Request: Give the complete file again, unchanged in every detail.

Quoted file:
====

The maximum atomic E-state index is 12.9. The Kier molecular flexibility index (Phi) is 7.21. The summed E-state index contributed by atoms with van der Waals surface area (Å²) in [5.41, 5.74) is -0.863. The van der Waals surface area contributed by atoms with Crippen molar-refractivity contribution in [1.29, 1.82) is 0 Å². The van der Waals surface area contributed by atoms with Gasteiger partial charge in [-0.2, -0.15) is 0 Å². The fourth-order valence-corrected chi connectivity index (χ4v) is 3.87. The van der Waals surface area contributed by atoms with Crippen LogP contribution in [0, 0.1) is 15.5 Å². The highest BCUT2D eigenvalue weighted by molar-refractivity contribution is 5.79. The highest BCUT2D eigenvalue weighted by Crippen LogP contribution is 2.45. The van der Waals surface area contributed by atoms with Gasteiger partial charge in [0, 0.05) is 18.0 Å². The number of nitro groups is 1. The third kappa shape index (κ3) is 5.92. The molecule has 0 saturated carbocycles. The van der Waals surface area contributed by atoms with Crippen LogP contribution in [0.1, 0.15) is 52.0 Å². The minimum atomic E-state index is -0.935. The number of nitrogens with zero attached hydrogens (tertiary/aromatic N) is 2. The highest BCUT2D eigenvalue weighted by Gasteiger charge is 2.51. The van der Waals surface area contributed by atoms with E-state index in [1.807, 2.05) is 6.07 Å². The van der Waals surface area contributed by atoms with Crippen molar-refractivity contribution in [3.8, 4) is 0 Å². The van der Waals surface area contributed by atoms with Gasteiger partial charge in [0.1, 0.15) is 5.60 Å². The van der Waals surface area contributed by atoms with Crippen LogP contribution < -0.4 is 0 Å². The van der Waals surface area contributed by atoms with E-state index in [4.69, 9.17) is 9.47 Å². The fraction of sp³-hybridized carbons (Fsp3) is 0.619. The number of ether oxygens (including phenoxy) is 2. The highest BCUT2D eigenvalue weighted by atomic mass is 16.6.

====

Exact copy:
The maximum atomic E-state index is 12.9. The Kier molecular flexibility index (Phi) is 7.21. The summed E-state index contributed by atoms with van der Waals surface area (Å²) in [5.41, 5.74) is -0.863. The van der Waals surface area contributed by atoms with Crippen molar-refractivity contribution in [1.29, 1.82) is 0 Å². The van der Waals surface area contributed by atoms with Gasteiger partial charge in [-0.2, -0.15) is 0 Å². The fourth-order valence-corrected chi connectivity index (χ4v) is 3.87. The van der Waals surface area contributed by atoms with Crippen LogP contribution in [0, 0.1) is 15.5 Å². The highest BCUT2D eigenvalue weighted by molar-refractivity contribution is 5.79. The highest BCUT2D eigenvalue weighted by Crippen LogP contribution is 2.45. The van der Waals surface area contributed by atoms with Gasteiger partial charge in [0, 0.05) is 18.0 Å². The number of nitro groups is 1. The third kappa shape index (κ3) is 5.92. The molecule has 0 saturated carbocycles. The van der Waals surface area contributed by atoms with Crippen LogP contribution in [0.1, 0.15) is 52.0 Å². The minimum atomic E-state index is -0.935. The number of nitrogens with zero attached hydrogens (tertiary/aromatic N) is 2. The highest BCUT2D eigenvalue weighted by Gasteiger charge is 2.51. The van der Waals surface area contributed by atoms with E-state index in [1.807, 2.05) is 6.07 Å². The van der Waals surface area contributed by atoms with Crippen molar-refractivity contribution in [3.8, 4) is 0 Å². The van der Waals surface area contributed by atoms with Gasteiger partial charge in [0.1, 0.15) is 5.60 Å². The van der Waals surface area contributed by atoms with Crippen LogP contribution < -0.4 is 0 Å². The van der Waals surface area contributed by atoms with E-state index in [4.69, 9.17) is 9.47 Å². The fraction of sp³-hybridized carbons (Fsp3) is 0.619. The number of ether oxygens (including phenoxy) is 2. The highest BCUT2D eigenvalue weighted by atomic mass is 16.6.